After nearly being killed by Michael Myers as a teenager and losing several friends to his murderous rampage, Laurie Strode made some semblance of a normal life. She married twice, had a daughter, and created a home, but the trauma she carried with her defined every aspect of this life. The marriages ended in divorce, her daughter was taken by Child Protective Services, and her home...is more of a bunker decorated in shabby chic.
Laurie Strode in 2018 is still very much a victim of Michael Myers. Her relationship with her daughter, Karen (Judy Greer), is strained to say the least, and her relationship with her granddaughter, Allyson (Andi Matichak) is not what it could be. The conviction that Michael Myers will one day be back and the years of constant vigilance and preparation for his return have come with a high price. The thing is, Laurie isn't wrong.
Indeed, Michael Myers is just as freakishly unstoppable as he was in 1978. A prison transfer provides the opportunity to mount his escape, and there he is, back in Haddonfield on Halloween. It is a strangely perfect storm that allows the movie to succeed on several levels. Not only will Laurie face off against Michael after forty years of anticipation, but so will her daughter who has basically been trained like a soldier to fight an enemy she's never seen. If he exists as a real threat, it will go a long way to prove Laurie's sanity and mend her relationship with Karen. Further, it will help Allyson understand just about every aspect of life in her family. There is a certain gravitas to three generations of Strode women confronting the defining evil in their lives.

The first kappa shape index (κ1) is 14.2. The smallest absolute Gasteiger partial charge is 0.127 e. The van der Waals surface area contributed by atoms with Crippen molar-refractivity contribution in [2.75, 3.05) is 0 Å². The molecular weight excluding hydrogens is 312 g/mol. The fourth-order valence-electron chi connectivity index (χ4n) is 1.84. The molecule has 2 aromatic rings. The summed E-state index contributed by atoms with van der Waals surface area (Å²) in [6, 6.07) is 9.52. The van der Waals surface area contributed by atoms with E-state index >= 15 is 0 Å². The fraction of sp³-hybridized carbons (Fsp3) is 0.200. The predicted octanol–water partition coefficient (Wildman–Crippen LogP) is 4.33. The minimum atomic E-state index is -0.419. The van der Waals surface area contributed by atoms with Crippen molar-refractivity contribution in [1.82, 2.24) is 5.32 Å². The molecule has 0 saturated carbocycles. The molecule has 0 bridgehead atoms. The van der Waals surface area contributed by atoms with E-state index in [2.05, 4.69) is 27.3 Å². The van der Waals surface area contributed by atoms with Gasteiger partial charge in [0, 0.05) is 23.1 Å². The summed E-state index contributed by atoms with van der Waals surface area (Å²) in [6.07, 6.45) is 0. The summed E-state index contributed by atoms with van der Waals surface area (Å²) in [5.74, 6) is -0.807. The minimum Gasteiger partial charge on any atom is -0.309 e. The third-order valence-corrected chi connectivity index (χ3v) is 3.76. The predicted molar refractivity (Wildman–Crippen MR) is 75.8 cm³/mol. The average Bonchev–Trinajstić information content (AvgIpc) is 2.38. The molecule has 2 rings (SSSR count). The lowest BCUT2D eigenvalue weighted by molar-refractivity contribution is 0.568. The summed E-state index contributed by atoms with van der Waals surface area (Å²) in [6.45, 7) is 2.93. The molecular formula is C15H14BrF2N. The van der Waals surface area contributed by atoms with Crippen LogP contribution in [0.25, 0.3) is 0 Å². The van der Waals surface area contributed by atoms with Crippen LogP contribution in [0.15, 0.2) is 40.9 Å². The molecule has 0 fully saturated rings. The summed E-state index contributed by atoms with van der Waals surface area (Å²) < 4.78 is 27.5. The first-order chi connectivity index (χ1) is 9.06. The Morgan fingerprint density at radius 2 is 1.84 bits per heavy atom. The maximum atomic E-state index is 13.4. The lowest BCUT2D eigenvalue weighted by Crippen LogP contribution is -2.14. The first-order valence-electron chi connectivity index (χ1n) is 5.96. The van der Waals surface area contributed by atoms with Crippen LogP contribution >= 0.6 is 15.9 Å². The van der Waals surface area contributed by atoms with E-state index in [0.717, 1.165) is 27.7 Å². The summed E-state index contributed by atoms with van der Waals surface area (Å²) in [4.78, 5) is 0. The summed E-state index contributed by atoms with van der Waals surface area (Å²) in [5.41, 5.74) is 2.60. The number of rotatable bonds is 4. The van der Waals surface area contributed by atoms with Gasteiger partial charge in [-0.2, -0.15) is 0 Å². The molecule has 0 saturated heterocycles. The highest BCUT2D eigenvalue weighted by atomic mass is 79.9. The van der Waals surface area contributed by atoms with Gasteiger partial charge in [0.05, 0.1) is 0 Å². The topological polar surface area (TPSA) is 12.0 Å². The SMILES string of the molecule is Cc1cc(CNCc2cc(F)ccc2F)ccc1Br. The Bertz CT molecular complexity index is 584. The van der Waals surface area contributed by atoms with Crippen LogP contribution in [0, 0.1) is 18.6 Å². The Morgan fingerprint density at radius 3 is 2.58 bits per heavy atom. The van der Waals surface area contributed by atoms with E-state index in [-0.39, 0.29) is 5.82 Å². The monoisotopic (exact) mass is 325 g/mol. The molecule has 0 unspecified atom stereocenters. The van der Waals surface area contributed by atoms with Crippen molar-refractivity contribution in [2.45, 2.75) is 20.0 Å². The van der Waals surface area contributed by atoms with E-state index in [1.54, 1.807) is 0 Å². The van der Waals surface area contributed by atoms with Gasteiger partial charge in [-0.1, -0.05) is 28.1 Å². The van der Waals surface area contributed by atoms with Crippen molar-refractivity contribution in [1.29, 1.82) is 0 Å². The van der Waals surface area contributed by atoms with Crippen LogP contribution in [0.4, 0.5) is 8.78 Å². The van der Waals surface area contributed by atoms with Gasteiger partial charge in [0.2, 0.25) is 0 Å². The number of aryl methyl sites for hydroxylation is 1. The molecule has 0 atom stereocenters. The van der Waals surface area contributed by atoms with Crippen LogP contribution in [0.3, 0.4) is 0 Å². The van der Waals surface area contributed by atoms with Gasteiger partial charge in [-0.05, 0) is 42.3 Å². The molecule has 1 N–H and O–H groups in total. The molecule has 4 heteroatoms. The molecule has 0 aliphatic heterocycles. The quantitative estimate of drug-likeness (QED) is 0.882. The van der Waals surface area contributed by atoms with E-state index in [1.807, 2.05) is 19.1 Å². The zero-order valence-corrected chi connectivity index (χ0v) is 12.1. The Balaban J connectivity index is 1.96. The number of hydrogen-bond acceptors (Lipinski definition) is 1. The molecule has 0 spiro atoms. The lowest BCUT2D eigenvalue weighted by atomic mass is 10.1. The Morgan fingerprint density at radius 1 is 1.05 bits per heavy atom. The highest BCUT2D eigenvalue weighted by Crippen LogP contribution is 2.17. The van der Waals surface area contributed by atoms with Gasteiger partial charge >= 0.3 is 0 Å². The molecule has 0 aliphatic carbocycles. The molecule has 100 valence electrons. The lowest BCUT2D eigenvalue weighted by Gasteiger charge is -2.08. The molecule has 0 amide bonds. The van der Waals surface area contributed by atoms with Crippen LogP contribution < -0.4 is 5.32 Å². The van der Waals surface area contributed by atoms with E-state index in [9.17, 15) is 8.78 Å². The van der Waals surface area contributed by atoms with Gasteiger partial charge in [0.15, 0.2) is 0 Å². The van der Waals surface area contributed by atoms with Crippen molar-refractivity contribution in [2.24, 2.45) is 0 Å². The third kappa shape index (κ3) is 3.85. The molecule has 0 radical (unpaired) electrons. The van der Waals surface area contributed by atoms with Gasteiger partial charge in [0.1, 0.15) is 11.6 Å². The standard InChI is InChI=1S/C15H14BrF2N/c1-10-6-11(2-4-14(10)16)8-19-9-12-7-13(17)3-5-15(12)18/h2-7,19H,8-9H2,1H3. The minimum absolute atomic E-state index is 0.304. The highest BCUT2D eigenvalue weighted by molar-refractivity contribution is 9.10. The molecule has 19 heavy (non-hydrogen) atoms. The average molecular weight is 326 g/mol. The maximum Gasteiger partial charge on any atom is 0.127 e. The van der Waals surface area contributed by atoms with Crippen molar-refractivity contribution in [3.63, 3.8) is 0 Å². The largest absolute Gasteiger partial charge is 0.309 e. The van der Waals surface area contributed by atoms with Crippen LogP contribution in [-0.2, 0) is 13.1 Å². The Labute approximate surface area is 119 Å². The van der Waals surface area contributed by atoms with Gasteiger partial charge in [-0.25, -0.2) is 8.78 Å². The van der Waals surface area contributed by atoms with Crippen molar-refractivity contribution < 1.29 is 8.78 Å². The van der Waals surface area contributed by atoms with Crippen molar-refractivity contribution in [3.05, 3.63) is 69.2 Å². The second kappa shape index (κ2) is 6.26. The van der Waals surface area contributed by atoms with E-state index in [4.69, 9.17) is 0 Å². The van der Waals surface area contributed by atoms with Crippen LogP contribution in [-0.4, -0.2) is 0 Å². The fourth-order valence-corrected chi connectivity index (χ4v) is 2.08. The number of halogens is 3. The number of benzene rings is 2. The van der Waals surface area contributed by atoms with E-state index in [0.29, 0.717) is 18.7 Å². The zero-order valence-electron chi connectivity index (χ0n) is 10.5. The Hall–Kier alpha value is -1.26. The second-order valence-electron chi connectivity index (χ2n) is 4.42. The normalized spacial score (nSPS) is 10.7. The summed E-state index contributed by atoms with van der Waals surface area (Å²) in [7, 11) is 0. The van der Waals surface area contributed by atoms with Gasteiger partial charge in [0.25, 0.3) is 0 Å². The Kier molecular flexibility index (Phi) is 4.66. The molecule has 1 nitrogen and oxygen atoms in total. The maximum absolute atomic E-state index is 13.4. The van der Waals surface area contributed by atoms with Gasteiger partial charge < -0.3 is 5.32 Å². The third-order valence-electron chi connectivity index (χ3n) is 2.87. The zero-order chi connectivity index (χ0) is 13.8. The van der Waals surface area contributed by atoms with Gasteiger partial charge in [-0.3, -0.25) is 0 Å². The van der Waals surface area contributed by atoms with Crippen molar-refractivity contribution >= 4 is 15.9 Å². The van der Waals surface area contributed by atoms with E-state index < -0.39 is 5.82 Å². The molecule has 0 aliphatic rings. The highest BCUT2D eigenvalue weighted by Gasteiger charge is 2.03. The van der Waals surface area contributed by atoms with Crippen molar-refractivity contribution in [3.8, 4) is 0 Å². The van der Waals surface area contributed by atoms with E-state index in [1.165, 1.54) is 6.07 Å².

Meanwhile, Allyson affords the movie some of the trappings of a teen slasher flick, and clever nods to the original franchise lend a subtle element of humor and nostalgia. (Look for a cameo by PJ Soles and kids wearing the masks from Halloween III among other things.) John Carpenter returns with son Cody to provide the film's score, and Nick Castle reprises his role as Myers. It's a loving and satisfying homage to one of the most iconic horror movies of our time.
The Blu-ray + DVD + Digital edition includes the featurettes "Back in Haddonfield: Making Halloween", "The Original Scream Queen", "The Sound of Fear", "Journey of the Mask", and "The Legacy of Halloween".